www.ambiente.us    DECEMBER | DICIEMBRE 2009

EDITORIAL | The right thing to do| Top Miami-Dade schools
officials give up some pay to help district
by Herb Sosa

The Miami-Dade School Board, superintendent and cabinet members will give up some
pay to support the cash-strapped district.

This past week, members of the Miami-Dade County School Board elected to give up 10
days of pay to help the district keep administrative costs down. Superintendent Alberto
Carvalho also turned down a salary raise said he would also decline $30,000 in
benefits compensation, instead offering the money to the district's foundation for new
education initiatives.

At a time when Miami-Dade students outperformed their peers in most major U.S.
cities, including New York, Los Angeles and Chicago on the national math exam this
year, budgets and how they are spent is of utmost focus & concern.   What's more,
Miami-Dade's Hispanic students had the highest scores of Hispanic students in any of
the big cities.  There is definitely a direct link between good administration, appropriate
budgeting and students performances.
When asked about the School Boards top ranks give back, Carvalho said ``If we're
asking for a collective sacrifice, mine ought to be bigger than anyone else's.''

The board members decided to give up 10
days because the district offices will be
closed for 10 days during the holiday break.


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Board Vice Chairwoman Perla Tabares
Hantman, who asked board members to
sacrifice some of their pay earlier this
year, was pleased by the outcome of the

``You lead by example,'' she said. ``We
are here in a very difficult financial time.''

Some district employees, however, will
see their compensation increase in the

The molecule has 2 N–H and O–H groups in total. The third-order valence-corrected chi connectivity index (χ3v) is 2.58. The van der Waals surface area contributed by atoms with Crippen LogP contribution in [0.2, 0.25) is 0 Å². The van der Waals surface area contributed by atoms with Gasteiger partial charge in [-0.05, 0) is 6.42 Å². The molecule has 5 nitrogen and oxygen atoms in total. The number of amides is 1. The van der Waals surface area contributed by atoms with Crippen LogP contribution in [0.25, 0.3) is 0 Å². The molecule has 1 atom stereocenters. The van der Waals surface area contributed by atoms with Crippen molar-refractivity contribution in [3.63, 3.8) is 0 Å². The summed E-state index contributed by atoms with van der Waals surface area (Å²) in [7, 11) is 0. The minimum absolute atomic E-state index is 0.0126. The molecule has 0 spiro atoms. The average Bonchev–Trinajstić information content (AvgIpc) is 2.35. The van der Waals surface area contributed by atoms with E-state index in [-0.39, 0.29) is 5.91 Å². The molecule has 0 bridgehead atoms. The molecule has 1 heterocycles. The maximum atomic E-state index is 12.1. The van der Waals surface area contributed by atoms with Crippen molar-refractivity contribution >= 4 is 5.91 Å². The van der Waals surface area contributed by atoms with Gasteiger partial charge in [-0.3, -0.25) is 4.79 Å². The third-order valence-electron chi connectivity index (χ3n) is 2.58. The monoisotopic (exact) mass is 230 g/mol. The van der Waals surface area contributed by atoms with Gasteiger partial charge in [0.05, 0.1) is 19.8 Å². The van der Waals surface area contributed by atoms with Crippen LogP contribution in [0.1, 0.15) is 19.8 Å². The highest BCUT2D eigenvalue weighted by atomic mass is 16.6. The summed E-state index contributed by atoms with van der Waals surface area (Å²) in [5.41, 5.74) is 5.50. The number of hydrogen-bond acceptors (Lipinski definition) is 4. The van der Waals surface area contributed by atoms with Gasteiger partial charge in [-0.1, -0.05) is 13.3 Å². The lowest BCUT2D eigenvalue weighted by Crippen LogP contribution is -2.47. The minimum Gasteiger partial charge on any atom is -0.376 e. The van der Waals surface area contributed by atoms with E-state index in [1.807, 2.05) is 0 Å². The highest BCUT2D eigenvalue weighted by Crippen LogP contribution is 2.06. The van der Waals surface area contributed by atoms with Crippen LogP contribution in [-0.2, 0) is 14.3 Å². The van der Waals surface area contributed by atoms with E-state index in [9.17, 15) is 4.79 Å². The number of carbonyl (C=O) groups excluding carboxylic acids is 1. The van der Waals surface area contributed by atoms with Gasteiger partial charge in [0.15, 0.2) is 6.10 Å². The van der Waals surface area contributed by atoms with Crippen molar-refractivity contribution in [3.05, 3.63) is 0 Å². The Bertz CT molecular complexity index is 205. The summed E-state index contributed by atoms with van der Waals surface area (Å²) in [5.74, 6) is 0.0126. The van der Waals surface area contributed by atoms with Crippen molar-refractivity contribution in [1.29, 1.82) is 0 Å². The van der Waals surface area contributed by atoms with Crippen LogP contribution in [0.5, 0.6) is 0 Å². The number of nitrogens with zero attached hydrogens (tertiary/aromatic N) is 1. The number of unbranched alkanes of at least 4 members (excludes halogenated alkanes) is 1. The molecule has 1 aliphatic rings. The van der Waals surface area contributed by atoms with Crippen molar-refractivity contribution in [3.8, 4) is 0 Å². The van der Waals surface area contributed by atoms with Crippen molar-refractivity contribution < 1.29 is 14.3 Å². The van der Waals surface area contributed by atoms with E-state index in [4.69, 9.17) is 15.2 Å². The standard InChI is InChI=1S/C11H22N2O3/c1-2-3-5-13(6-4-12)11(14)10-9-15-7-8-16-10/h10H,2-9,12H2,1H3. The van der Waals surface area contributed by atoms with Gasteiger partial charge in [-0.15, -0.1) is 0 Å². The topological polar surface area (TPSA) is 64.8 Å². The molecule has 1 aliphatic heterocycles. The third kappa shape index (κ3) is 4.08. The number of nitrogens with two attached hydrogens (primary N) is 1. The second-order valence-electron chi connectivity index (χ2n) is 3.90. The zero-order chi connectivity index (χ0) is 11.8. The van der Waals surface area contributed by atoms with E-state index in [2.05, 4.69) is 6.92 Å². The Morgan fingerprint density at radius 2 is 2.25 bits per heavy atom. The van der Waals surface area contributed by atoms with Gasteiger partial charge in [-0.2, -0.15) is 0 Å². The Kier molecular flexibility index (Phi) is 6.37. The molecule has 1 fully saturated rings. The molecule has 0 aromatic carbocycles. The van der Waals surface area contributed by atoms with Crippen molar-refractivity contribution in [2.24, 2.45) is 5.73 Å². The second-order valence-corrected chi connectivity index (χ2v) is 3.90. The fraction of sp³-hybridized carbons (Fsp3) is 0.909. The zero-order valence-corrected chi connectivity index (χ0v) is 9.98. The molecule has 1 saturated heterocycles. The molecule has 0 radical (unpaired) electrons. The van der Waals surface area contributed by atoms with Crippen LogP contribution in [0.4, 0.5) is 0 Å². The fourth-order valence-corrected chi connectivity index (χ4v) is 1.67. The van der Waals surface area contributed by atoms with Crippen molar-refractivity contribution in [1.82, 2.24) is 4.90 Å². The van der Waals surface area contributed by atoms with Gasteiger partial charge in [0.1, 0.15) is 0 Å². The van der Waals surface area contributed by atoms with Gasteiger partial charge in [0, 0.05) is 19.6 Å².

New Year.

The board voted to offset the cost of
health insurance for principals, assistant
principals and district administrators.

The adjustment will not exceed the
average pay raise given to teachers,
which was about 1.8 percent.
The dozen members of Carvalho's cabinet -- the dozen highest-ranking schools officials -- turned down the
compensation adjustment.

``It was the people in the field who really needed it,'' Deputy Superintendent Freddie Woodson said. ``It was
the right thing to do.''
Miami-Dade County Public Schools (M-DCPS) is a public
school district serving Miami-Dade County, Florida.
Founded in 1885, it is the largest school district in Florida
and the fourth largest in the United States, with a student
enrollment of 379,155 as of May 18, 2009.

The district is also the second-largest minority public school
system in the country, with 62% of its students being of
Hispanic origin, 26% African American, 9% Non-Hispanic
White, 1% Asian or Pacific Islander and less than 2% of
other minorities.  Miami-Dade County Public Schools is also
one of a few public school districts in the United States to
offer optional International Studies Programs and bilingual
education. Bilingual education is offered in both Spanish,
Haitian Creole, and Mandarin. MDCPS is the only school
district in Florida to offer bilingual education in Mandarin.

Miami-Dade’s children deserve the best education we can provide.  
If the Miami metropolitan area is to be taken seriously as the business,
cultural & financial Capital of the Americas, education must lead the way.  

It is the responsibility of these elected officials –whom we trust with our children’
s future, tax dollars, and their appropriate development, investment &
distribution – to do right by our students.

We applaud Superintendent Alberto Carvalho and the Miami-Dade Public
School board and encourage them to do even more.

References: schooldigger.com, Miami-Dade Public Schools,Miami Herald
U.S. News & World Report 2010 AMERICA'S BEST HIGH SCHOOLS
Gold Medal Rank

Of the 21,786 public high schools examined by U.S. News and its partner in the
project, School Evaluation Services, 1,750 were recognized for considerably
outperforming their state's standards. In that group, there were 561 schools that
also were found to be doing an excellent job of preparing students for
college-level coursework. California leads the nation this year with 110 high
schools that earned recognition, followed by New York (53 schools), Texas (50
schools), Illinois (37 schools), Florida (24 schools), and Massachusetts (21

#15 - Design and Architecture Senior High School (Miami, Fla.